In conclusion, it should never be in the hands of the blue blood classes, to judge or ascertain who is worthy of reward....if you give them that power, they do what they always do...give it to themselves,  via the Cayman Islands. 

all sides of politics have their appalling and less appalling reps. not arguing what you say if all power is in the hands of the "blue bloods". but if all power is in the hands of the other end of the spectrum, you end up with just as big a mess. a different mess perhaps but a mess nonetheless. was talking to mates the other day about the millions that their companies have been forced to pay to corrupt unions (not suggesting all unionists are corrupt, of course). if they complained or went to the authorities, their businesses would be destroyed. utterly disgraceful (no more or less disgraceful or corrupt than you'll find in certain of the corporate classes). 

find me the ideal system. or at least a really good one. democracy, when practiced decently, is the best we have at the moment. the problem is that we have absolute grubs in positions of power from both sides. 

by the way, if boris was perfectly dressed in the squillion dollar suit with the immaculate coiffure, would that make you happy? i suspect not. 

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1 minute ago, Ken Gargett said:

by the way, if boris was perfectly dressed in the squillion dollar suit with the immaculate coiffure, would that make you happy? i suspect not. 

I agree with you Ken that politicians on all sides are rarely anything other than disappointing.  For me it comes down to a basic degree of decency and humanity.  My politics are centre left, and I completely accept that for someone of a different political leaning,  the idea of decency and humanity, is both forged in a different manner, and mean slightly different things. 

With regards to sartorial critique of Boris, it goes the same for Dominic Cummings, my comment is not to do with class. rather that there is a very well established trend with people who think they are so talented that the pressure of appearances (that apply to everyone else)  do not apply to them.  i.e  they are so gifted, whomever should have the pleasure of there company or labour, should be happy to have it, even if they were wearing nothing but a bin bag. I would be happy if everyone in Westminster was smart casual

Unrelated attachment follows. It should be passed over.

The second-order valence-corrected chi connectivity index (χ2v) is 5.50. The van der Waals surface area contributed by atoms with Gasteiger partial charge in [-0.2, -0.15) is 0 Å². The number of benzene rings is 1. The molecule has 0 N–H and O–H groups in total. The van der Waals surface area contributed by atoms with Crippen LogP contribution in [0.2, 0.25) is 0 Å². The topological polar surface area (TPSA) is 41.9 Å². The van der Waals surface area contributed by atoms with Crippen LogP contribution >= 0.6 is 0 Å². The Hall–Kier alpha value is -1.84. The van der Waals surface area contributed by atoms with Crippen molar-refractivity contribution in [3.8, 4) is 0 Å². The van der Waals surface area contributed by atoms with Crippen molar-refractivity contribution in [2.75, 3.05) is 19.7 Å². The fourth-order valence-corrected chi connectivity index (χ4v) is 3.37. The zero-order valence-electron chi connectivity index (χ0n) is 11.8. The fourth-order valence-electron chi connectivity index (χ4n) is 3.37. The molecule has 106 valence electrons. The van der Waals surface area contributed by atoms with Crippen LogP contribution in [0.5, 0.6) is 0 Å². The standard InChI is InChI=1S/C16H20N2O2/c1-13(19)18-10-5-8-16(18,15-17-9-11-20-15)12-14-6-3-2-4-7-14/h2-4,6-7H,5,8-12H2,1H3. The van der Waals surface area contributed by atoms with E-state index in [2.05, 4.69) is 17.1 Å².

It's also been observed from Boris's ex-employee's etc,  that he'll ruffle his own hair, and pull out his collar, before meeting the press.   He seems to be playing a poorly thought out game of 3D chess, where he want's people to purposefully under-estimate him, in some covert conviction he's a genius.   The sad fact is, that he actually is worse at his job, than his dishevelled, 'slept in a bush chic' actually projects him to be.    For heavens sake, this is a man who will advertise himself, as "not a details man". 

Again Ken, however the likes of Corbyn were also a horror, there are train crashes everywhere.   Keir Starmer however is providing me with some degree of hope and enthusiasm

his-dress-sense-more-silicon-valley-than-westminster.jpg

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50 minutes ago, Ken Gargett said:

find me the ideal system. or at least a really good one. democracy, when practiced decently, is the best we have at the moment. the problem is that we have absolute grubs in positions of power from both sides.

Having spent time in New Zealand, I know it's never as simple as outward appearances, but Jacina Ardern seems to be having a good crack at, affective rule built on genuinely trying to balance the varying needs of a country.    I saw her victory speech the other day, and I think it's always a good sign, when someones first thought is with the people that didn't vote for you, and how you can serve their needs also, and bring them on board. 

I'm sure there are problems with her party that don't reach these shores,   but I looks pretty good from where I'm standing. 

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Born and raised on the border in the Home Counties, I love London, I have never tired of having it on my doorstep I can not imagine I ever will.

It is a city of extreme's where I have found home in many subculture's at different point's of my life and I still move and am welcomed into any I wish to stick my neck into.

I feel I have lived many different lifetime's in London, I have great memories and I live to make many more.

 

 

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12 hours ago, 99call said:

But I looks pretty good from where I'm standing. 

......a little like those communes of peace and love.

They never end well  ;)

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1 minute ago, El Presidente said:

......a little like those communes of peace and love.

They never end well  ;)

I don't necessarily go in for the hyper aware political correctness malarky, but as least she seems able to provide:

A, Clear communication

B, Organised affective policy implementation. 

Compared to how the majority of countries around the world, she's making governance look like a sweet science. 

 

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9 minutes ago, 99call said:

I don't necessarily go in for the hyper aware political correctness malarky, but as least she seems able to provide:

A, Clear communication

B, Organised affective policy implementation. 

Compared to how the majority of countries around the world, she's making governance look like a sweet science. 

 

Excellent communicator no doubt.  Policy Implementation (CV19) not so difficult if it largely entails bolting the doors. 

Challenges of a Nordic services dream is Nordic taxation and the fewer people sharing the load as the "lifters"  race across the Tasman. 

second term will be interesting.